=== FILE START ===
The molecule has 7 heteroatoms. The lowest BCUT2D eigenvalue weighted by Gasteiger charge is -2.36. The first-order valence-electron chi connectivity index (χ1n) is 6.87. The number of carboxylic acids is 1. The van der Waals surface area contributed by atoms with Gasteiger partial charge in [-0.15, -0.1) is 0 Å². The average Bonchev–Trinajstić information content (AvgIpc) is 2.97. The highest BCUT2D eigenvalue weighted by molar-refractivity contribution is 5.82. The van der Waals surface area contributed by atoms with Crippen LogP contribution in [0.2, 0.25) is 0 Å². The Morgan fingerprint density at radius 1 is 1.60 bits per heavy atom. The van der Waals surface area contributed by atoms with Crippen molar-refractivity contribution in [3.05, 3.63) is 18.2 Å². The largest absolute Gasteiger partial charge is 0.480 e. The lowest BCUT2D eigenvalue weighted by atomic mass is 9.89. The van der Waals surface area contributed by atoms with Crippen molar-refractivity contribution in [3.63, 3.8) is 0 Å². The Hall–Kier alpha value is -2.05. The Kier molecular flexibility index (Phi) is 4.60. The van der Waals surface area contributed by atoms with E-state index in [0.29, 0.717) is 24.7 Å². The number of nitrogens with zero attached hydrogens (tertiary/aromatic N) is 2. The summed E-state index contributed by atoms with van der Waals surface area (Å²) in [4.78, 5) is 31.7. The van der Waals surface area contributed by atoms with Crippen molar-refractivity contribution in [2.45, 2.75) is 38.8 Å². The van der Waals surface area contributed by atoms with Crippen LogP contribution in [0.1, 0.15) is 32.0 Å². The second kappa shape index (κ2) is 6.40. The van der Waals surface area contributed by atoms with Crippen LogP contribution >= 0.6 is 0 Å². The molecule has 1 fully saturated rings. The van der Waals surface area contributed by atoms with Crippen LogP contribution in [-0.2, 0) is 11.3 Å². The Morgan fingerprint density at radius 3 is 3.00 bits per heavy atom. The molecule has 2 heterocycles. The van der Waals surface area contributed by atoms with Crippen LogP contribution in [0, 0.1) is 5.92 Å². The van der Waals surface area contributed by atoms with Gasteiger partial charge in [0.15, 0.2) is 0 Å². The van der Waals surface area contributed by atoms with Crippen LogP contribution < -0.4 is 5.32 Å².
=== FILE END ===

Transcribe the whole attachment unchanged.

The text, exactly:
The molecule has 7 heteroatoms. The lowest BCUT2D eigenvalue weighted by Gasteiger charge is -2.36. The first-order valence-electron chi connectivity index (χ1n) is 6.87. The number of carboxylic acids is 1. The van der Waals surface area contributed by atoms with Gasteiger partial charge in [-0.15, -0.1) is 0 Å². The average Bonchev–Trinajstić information content (AvgIpc) is 2.97. The highest BCUT2D eigenvalue weighted by molar-refractivity contribution is 5.82. The van der Waals surface area contributed by atoms with Crippen LogP contribution in [0.2, 0.25) is 0 Å². The Morgan fingerprint density at radius 1 is 1.60 bits per heavy atom. The van der Waals surface area contributed by atoms with Crippen molar-refractivity contribution in [3.05, 3.63) is 18.2 Å². The largest absolute Gasteiger partial charge is 0.480 e. The lowest BCUT2D eigenvalue weighted by atomic mass is 9.89. The van der Waals surface area contributed by atoms with Crippen molar-refractivity contribution in [3.63, 3.8) is 0 Å². The Hall–Kier alpha value is -2.05. The Kier molecular flexibility index (Phi) is 4.60. The van der Waals surface area contributed by atoms with E-state index in [0.29, 0.717) is 24.7 Å². The number of nitrogens with zero attached hydrogens (tertiary/aromatic N) is 2. The summed E-state index contributed by atoms with van der Waals surface area (Å²) in [4.78, 5) is 31.7. The van der Waals surface area contributed by atoms with Crippen molar-refractivity contribution in [2.45, 2.75) is 38.8 Å². The van der Waals surface area contributed by atoms with Crippen LogP contribution in [0.1, 0.15) is 32.0 Å². The second kappa shape index (κ2) is 6.40. The van der Waals surface area contributed by atoms with Crippen LogP contribution >= 0.6 is 0 Å². The molecule has 1 fully saturated rings. The van der Waals surface area contributed by atoms with Crippen LogP contribution in [-0.2, 0) is 11.3 Å². The Morgan fingerprint density at radius 3 is 3.00 bits per heavy atom. The molecule has 2 heterocycles. The van der Waals surface area contributed by atoms with Crippen LogP contribution in [0, 0.1) is 5.92 Å². The van der Waals surface area contributed by atoms with Gasteiger partial charge in [0.15, 0.2) is 0 Å². The van der Waals surface area contributed by atoms with Crippen LogP contribution < -0.4 is 5.32 Å².